The Corpus Cat
Chapter Thirteen of Thirteen
“He's nowhere, he's run away,” Barry tells his wife at dawn. The man wandered the neighborhood all night looking for their pet cat. The couple meets on their front porch when he comes home.
“You threw him out,” Dana rightly accuses her husband. Whereas Barry is fully clothed, she is outside in her dressing gown, furry boots and a heavy overcoat. She holds a hot mug of coffee, and despite the charge she's made against her husband, she hands him the beverage.
“Thanks,” he is courteous to say.
While he warms his un-gloved hands against the ceramic, Dana describes her evening alone. “Dodgie stopped crying after you went outside.”
Barry corrects her. “I know. That was about an hour after I left the house.”
“I thought you found him and you were coming back. I fell asleep waiting for you.”
After an overdue sip of warm caffeine, he tells his wife bad news. “I have to stop looking for Dodgie and go to work.”
“Oh, me too. What are we going to do?”
“I can't stay home,” answers Barry. He knows his wife and she would expect his sacrifice.
Without options, she tells him, “I know.”
“Too bad the moon doesn't just fall on us,” Barry wishes and he points at the huge pedigree orb plainly visible in daylight. Science says the celestial body goes the wrong way and gets closer everyday. Today, it practically dents the earth's atmosphere. The thing is Brobdingnagian.
Unconcerned with radical predictions and assumptions of astrologers and astronomers, the Corpus couple, like the whole world, are not terrified. This day is another day filled with personal worries. And already burdened, Dana rephrases the lunar event in a positive light.
“I like to think it's heaven coming down for our son.”
“Dodgie is a cat,” Barry reminds his wife, although his voice is not strong and fades into a whisper.
“What did he mean?” she asks him and makes her husband tardy at work. “He doesn't hate us. I think it's something we did.”
“Our unpaid guest did,” Barry replies more forceful than everything he's said this morning. “I tried telling him we were sorry when I started walking around the same blocks the second time. I don't think he heard me.”
“We are sorry, Charlie,” Dana shouts into the chilly air.
Come from the side the house, a patently feline voice cries, “Meow-mee.”
Both Corpus hear the sound. They move off the front steps and investigate. Dana does not say, but she feels Dodgie tried saying her name – not her name, Dana, but what she wants her child to call her.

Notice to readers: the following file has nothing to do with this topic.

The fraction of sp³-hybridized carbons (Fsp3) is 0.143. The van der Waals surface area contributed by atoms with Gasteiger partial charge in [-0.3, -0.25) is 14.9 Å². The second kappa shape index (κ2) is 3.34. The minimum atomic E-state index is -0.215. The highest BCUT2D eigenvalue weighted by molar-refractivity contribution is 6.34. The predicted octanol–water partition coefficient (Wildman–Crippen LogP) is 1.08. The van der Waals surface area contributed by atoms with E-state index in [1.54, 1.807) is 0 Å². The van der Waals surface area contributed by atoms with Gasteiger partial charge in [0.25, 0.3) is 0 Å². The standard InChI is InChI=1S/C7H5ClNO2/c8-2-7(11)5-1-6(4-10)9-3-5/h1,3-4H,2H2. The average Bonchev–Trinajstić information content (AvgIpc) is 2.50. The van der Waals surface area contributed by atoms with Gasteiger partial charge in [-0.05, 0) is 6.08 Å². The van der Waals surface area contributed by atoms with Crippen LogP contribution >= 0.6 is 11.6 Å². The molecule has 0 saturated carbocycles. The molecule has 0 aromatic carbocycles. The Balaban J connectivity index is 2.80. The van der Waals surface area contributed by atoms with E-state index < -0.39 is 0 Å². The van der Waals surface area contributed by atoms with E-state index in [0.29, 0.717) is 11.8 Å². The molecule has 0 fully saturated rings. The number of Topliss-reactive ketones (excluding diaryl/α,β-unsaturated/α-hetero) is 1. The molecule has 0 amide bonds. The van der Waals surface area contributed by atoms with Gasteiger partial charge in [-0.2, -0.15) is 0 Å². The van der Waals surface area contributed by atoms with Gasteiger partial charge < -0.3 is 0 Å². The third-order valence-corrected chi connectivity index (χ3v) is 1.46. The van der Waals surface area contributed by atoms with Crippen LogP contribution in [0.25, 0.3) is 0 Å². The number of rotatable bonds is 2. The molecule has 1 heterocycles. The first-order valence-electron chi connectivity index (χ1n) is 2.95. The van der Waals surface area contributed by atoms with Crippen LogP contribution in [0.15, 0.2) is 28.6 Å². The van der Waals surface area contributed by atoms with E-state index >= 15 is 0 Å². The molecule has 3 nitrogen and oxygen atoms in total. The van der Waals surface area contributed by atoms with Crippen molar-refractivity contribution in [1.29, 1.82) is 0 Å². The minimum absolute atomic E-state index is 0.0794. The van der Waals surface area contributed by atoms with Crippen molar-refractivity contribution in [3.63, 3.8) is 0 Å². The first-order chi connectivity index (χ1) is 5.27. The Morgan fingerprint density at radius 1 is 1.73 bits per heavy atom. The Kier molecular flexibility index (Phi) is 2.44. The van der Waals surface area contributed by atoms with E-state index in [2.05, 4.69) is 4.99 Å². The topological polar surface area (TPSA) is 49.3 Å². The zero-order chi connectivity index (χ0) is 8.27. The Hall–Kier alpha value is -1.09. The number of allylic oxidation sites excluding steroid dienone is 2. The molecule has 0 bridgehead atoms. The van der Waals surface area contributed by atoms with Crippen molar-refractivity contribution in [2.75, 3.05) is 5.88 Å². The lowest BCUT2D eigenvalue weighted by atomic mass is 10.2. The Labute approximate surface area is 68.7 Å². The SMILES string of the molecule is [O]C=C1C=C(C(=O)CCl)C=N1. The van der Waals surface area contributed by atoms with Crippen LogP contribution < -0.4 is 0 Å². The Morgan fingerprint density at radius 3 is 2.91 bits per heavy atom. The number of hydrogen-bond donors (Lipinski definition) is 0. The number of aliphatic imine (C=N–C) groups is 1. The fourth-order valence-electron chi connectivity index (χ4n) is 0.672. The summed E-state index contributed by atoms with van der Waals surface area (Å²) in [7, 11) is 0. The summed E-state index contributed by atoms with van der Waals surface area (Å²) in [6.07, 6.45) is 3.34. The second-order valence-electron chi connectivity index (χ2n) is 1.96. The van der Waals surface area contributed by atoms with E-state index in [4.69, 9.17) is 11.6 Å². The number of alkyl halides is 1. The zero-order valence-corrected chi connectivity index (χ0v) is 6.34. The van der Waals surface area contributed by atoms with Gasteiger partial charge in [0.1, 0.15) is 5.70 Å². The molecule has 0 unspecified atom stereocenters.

Barry disturbs her illusion and states, “Dodgie is hurt. He's over here.”
Dana follows her husband and already asks obvious questions. “I wonder if he was hit by a car.”
The Corpus couple find their cat lying on his side against the foundation of his home. His hip is mangled and all the attached leg is broken into parts yet miraculously intact. He purr but his voice is ragged and staggered.
“Call the ambulance,” Dana shouts at Barry. She then specifies, “Doctor Peters!”
“It's too late,” her husband states.
The news is true, Dodgie stopped breathing when the Corpus couple came around the corner. The last sounds he made had come from a dead, precious pelt expelling gas. Dana immediately mourns.
“Our child died of suffocation.”
“That's not the case here,” Barry reminds her. He stays respectful and grows glum. He tells his passed cat, “Good bye, chum.”
Cat howls draw the attention of the Corpus away from their deceased pet and the couple scan the neighborhood for the terrible sounds. And the long, low screeches are everywhere. The noises come especially from above their heads.
When they look up, Barry and Dana see domestic cats atop the peeks and points of rooftops. The animals are above them everywhere. Every cat looks toward the enormous face of the moon and they all screech absent of harmony. The cats scream for the falling pagan goddess.
“They want to go home,” sobs Dana adrift in a walking dream.
Barry scowls at the little beasts. He tells the cats, “You're the wrong species, stop doing that...”
Another memory stops his partially birthed thought. “Wait, I've heard about this before.”
The revelation makes Barry Corpus feel positively psychic. Before he might enlighten his wife, Dodgie appears atop the Corpus house. When both Barry and Dana check back, they see his body is no longer beside them on the hard ground.
“Charlie's alive!” Dana screeches.
Her husband insists, “Dodgie.”
His voice trails when he says, “Our son.”
The cat leaps into the air and vanishes. Barry and Dana saw Dodgie jump toward the moon, he ascended a foot or so, then he was gone. Dana panics, “Did he fall?”
The Corpus then watch all the other cats jump off houses and disappear into the crisp sky. Their howls stop one-by-one and twice as fast, the animals, too, are gone. Soon, the morning is quiet except for early traffic and the moon appears larger than ever before.
“This happened before in a town called Ulthar,” Barry tells his wife. His vocalization isn't meant for her ears but she overhears.
Dana also listens to her husband say, “That's just a fairytale.”
She believes him.
Seven weeks after this surreal incident in Lovespark, Illinois, and when the Corpus stopped blaming each other for anything they could not understand and they still have no cat, Dana tells her husband, “Barry, I'm pregnant.”
Almost every woman in town becomes pregnant that same month. Barry knew Joel's girlfriend was already expecting, but after that morning in winter, he learned she had lost their baby. Joel once told him, “We know it's going to be boy. We'll call him Charles and think about you.”
Barry thinks about that name now and decides whatever he and Dana name their child, the kid's nickname will be, “Dodger.”
Do you want more? Read the strange fiction of Mr. Binger at Smashwords...